United States as a Settler Colonial Society

Primary to this discussion is developing an understanding of settler colonialism as a social structure and the logics that govern its functioning. Lorenzon Veracini defined settler colonialism as a situation “where the colonizer ‘comes to stay’” (Veracini 2010). The “staying” in this formation involves the establishment of a new society on foreign soil. This establishment necessitates the elimination of the native population from the land so that the foreign population can control it. Patrick Wolfe defines this drive for the elimination of indigenous populations and the related drive to build the new settler society the logic of elimination (Wolfe 2006). Although there are other logics that govern settlement, settler colonial histories can be largely defined by the various ways in which settler colonialism “destroys to replace” (Wolfe 2006).

Moving to talking about the United States specifically, a brief overview of its history will reveal the extensive influence that settler colonial ideologies and logics exerts on the development of the nation (Hixson 2013). The most extreme examples of the logic of elimination being played out include the Trail of Tears, passage of the Indian Removal Act, attempts at biological warfare using smallpox infected blankets, and the late 19th century “Indian Wars.” In addition to these openly genocidal practices we also have to acknowledge examples such as US Indian boarding schools that sought to assimilate Native Americans into white society. Intuitions such as these also engage in the logic of settler colonialism and elimination via their attempt to eliminate indigenous culture. These acts coupled with the frantic building of cities, railroads, and other infrastructure constitutes settler colonialism in action. Considering the birth of cities like Chicago, New York, Boston, and Charleston happened during this same time, one would be remiss to ignore the possible causal relationship between their development and the ongoing elimination of indigenous population that cleared the land for these same cities.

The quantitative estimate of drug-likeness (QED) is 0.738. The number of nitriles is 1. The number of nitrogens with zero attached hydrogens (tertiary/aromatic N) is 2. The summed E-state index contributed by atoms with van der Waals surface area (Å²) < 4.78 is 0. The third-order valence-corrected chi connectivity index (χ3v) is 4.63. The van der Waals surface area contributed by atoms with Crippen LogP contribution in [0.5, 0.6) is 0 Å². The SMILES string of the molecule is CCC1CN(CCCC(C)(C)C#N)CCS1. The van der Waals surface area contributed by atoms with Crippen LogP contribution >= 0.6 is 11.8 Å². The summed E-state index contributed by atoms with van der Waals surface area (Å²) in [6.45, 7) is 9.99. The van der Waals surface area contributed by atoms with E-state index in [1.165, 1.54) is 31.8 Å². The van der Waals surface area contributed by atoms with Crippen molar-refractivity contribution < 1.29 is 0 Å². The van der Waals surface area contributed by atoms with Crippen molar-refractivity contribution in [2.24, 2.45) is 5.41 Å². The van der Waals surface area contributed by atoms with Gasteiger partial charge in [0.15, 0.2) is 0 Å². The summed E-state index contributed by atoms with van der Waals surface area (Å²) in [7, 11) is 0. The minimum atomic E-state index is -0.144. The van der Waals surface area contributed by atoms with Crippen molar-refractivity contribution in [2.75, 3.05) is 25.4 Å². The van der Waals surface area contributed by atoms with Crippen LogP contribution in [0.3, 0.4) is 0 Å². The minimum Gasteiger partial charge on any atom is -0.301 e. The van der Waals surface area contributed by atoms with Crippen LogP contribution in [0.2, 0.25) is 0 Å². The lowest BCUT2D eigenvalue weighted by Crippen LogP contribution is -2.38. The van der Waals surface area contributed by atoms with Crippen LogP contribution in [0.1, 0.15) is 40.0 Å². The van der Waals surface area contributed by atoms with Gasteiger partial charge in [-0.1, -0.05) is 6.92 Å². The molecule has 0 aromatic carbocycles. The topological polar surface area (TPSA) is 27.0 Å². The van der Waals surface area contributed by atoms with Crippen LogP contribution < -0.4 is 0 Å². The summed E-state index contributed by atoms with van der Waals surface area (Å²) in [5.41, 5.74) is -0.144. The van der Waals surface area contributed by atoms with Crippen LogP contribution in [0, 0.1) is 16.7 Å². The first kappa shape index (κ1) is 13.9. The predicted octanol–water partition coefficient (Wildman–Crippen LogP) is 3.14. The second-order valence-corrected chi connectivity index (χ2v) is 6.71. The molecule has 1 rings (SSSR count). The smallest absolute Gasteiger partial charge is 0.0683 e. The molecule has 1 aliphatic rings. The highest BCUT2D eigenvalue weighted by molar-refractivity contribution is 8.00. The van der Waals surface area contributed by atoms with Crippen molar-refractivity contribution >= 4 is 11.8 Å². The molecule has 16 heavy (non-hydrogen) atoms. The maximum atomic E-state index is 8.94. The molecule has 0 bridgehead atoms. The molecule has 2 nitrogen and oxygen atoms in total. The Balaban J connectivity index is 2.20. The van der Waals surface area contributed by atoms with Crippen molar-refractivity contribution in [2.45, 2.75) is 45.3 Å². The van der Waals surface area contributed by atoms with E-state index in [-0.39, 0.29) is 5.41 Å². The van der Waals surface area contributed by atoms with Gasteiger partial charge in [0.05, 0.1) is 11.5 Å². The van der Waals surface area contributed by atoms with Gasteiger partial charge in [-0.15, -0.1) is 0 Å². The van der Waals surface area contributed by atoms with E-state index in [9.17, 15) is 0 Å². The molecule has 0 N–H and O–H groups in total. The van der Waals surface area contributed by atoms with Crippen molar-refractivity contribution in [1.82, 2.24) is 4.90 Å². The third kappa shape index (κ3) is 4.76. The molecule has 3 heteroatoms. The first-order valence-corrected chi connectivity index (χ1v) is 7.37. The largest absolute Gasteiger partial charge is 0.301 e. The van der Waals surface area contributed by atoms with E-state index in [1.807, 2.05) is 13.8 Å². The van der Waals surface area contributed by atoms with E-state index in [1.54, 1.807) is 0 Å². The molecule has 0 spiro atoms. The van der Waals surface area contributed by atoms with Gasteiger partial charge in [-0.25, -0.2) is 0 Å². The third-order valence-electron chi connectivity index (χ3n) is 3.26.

Recognizing the Settler Colonial Logic in US Cities

Bringing settler colonialism into any space as an explanatory framework would require one to be able identify places where the logic of elimination is being engaged by whites against indigenous population. However when talking about cities one has to recognize the patterns of inequality that exist outside of settler- indigenous one, namely patterns such as racial residential segregation. Wolfe argued that settler colonial studies (and by extension its framework) “…must not allow itself to become Native studies under another name”(Wolfe 2013). To that end my argument not only discusses settler logics that affect indigenous populations, but it also discusses the logics that involve themselves in maintaining black- white inequalities.

The City as a Tool of Indigenous Erasure